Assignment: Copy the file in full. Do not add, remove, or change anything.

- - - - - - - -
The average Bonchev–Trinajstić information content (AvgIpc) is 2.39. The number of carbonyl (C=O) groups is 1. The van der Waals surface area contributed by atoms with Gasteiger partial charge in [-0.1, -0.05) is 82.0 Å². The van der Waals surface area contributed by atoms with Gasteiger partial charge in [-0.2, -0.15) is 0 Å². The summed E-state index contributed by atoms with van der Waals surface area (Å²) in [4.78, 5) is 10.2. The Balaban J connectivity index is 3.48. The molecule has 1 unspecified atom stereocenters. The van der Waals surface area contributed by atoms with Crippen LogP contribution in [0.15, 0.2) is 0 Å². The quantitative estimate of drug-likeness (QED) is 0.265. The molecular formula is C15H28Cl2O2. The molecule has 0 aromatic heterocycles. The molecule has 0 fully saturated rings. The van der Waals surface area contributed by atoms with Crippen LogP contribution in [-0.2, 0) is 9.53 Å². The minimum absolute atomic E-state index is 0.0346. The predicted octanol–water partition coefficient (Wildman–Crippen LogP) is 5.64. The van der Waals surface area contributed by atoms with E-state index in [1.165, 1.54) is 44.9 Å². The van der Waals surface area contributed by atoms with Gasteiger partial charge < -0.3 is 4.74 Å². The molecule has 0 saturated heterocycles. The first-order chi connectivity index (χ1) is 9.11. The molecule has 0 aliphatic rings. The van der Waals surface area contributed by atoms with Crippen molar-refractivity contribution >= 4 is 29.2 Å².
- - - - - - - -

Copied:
The average Bonchev–Trinajstić information content (AvgIpc) is 2.39. The number of carbonyl (C=O) groups is 1. The van der Waals surface area contributed by atoms with Gasteiger partial charge in [-0.1, -0.05) is 82.0 Å². The van der Waals surface area contributed by atoms with Gasteiger partial charge in [-0.2, -0.15) is 0 Å². The summed E-state index contributed by atoms with van der Waals surface area (Å²) in [4.78, 5) is 10.2. The Balaban J connectivity index is 3.48. The molecule has 1 unspecified atom stereocenters. The van der Waals surface area contributed by atoms with Crippen LogP contribution in [0.15, 0.2) is 0 Å². The quantitative estimate of drug-likeness (QED) is 0.265. The molecular formula is C15H28Cl2O2. The molecule has 0 aromatic heterocycles. The molecule has 0 fully saturated rings. The van der Waals surface area contributed by atoms with Crippen LogP contribution in [-0.2, 0) is 9.53 Å². The minimum absolute atomic E-state index is 0.0346. The predicted octanol–water partition coefficient (Wildman–Crippen LogP) is 5.64. The van der Waals surface area contributed by atoms with E-state index in [1.165, 1.54) is 44.9 Å². The van der Waals surface area contributed by atoms with Gasteiger partial charge < -0.3 is 4.74 Å². The molecule has 0 saturated heterocycles. The first-order chi connectivity index (χ1) is 9.11. The molecule has 0 aliphatic rings. The van der Waals surface area contributed by atoms with Crippen molar-refractivity contribution >= 4 is 29.2 Å².